Gift-giving of toys from adults to children.
Bremner, Pauline Ann Mary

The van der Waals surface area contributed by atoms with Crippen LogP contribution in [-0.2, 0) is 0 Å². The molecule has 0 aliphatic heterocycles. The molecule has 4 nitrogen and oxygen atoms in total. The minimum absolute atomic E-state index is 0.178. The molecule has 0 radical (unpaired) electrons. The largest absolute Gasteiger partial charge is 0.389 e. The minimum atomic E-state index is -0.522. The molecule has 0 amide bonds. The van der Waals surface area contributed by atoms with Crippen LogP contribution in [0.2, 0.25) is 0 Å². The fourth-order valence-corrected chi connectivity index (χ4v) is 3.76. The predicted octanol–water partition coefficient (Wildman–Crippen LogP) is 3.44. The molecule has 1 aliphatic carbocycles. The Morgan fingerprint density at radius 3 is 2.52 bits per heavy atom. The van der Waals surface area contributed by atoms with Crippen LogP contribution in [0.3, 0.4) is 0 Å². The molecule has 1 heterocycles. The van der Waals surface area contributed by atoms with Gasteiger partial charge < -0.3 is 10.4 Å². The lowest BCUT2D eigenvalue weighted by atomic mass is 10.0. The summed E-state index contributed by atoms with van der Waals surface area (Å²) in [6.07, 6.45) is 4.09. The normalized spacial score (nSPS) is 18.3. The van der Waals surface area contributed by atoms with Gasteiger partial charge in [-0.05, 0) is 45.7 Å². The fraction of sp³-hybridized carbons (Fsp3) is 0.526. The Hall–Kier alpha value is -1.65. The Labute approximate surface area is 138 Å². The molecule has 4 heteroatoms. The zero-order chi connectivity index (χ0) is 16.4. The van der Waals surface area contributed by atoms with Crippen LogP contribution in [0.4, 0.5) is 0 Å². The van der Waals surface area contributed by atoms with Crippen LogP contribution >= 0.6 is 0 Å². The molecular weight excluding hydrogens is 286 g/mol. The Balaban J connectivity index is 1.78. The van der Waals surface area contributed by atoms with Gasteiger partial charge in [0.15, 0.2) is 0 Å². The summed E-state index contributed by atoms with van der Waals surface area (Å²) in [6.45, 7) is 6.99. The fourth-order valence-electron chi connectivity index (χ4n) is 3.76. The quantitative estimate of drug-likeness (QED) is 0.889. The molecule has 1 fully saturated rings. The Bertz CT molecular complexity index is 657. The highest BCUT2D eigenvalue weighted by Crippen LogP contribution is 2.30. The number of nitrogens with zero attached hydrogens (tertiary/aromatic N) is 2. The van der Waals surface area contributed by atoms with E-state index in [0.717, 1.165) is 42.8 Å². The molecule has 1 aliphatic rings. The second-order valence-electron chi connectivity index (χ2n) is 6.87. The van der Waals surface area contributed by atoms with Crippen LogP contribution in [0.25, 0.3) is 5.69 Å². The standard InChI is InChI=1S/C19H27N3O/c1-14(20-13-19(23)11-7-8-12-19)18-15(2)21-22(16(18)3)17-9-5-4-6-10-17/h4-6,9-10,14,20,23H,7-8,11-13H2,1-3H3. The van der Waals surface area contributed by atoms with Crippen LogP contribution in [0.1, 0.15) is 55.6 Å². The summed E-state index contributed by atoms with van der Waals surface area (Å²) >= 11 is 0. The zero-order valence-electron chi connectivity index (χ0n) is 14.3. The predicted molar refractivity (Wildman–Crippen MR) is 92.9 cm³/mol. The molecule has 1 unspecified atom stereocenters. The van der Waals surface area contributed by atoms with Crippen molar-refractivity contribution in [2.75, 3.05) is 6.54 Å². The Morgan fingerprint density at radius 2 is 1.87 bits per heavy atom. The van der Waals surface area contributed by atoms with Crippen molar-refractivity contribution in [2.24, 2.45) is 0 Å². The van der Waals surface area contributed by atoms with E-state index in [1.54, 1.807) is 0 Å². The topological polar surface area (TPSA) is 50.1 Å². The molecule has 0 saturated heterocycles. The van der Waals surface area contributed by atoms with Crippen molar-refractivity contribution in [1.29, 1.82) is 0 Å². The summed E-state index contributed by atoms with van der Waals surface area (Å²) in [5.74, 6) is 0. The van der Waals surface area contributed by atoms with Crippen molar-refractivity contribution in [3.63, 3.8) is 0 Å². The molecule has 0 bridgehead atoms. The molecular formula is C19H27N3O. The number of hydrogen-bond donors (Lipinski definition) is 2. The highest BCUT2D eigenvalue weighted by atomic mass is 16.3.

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The focus of this study is the consumer behaviour habits of adults giving of toys to children aged 11 and under as gifts. It is borne out of a need to understand why adults buy gifts for children adding to the issues on consumption practices and materialism. It begins by discussing the issues of researching with children, outlining an exploratory artwork session conducted with children prior to making a decision to use adults as the unit of assessment for the study and to take a positivist stance. The literature review chapter explores the concepts of gift-giving of toys to children by synthesising topics of consumer behaviour and gift-giving as fields of study. It considers gift-giving models and focuses on buyer behaviour when gift-giving; information sources used in gifting; whether adults are concerned about gift-giving; adults roles and motivations in gift-gifting and relationship impacts between adults and children for incorrect gifting. These themes are researched within a demographic perspective keeping in mind the consumer socialisation issues and a figure is developed to show the hypotheses for testing. The methodology takes into account both interpretivist and positivist philosophies reaffirming the reasons for a positivist choice. Semi structured interviews are used in two phases to explore adults perceptions of gift-giving in general and gift-giving of toys to children. The main data collection instrument was a structured questionnaire which developed and extended previous researchers’ items. This questionnaire was distributed across a sample section of schools within the Aberdeen City and suburbs via a homework bag method. The value of the study lies in the contribution to knowledge through the analysis of the data. Contribution was found to exist with roles and motivations in gifting where three new roles were highlighted and one discounted. For information sources the interpersonal sources were important to mothers; the internet was found to be a new source, and mass media was found to be popular with a lower educated strata giving rise to issues for TV advertising policy. Differences existed between gifting at Christmas and birthday times and to adults’ own and other children providing contribution to the lack of birthday gifting research and to the givers’ perspective. A number of demographics such as gender, education and marital status were found to be important in understanding this gifting behaviour, whereas age on the other hand, did not. Finally, recommendations are made to policy makers from these contributions in particular regarding information sources and the education of children.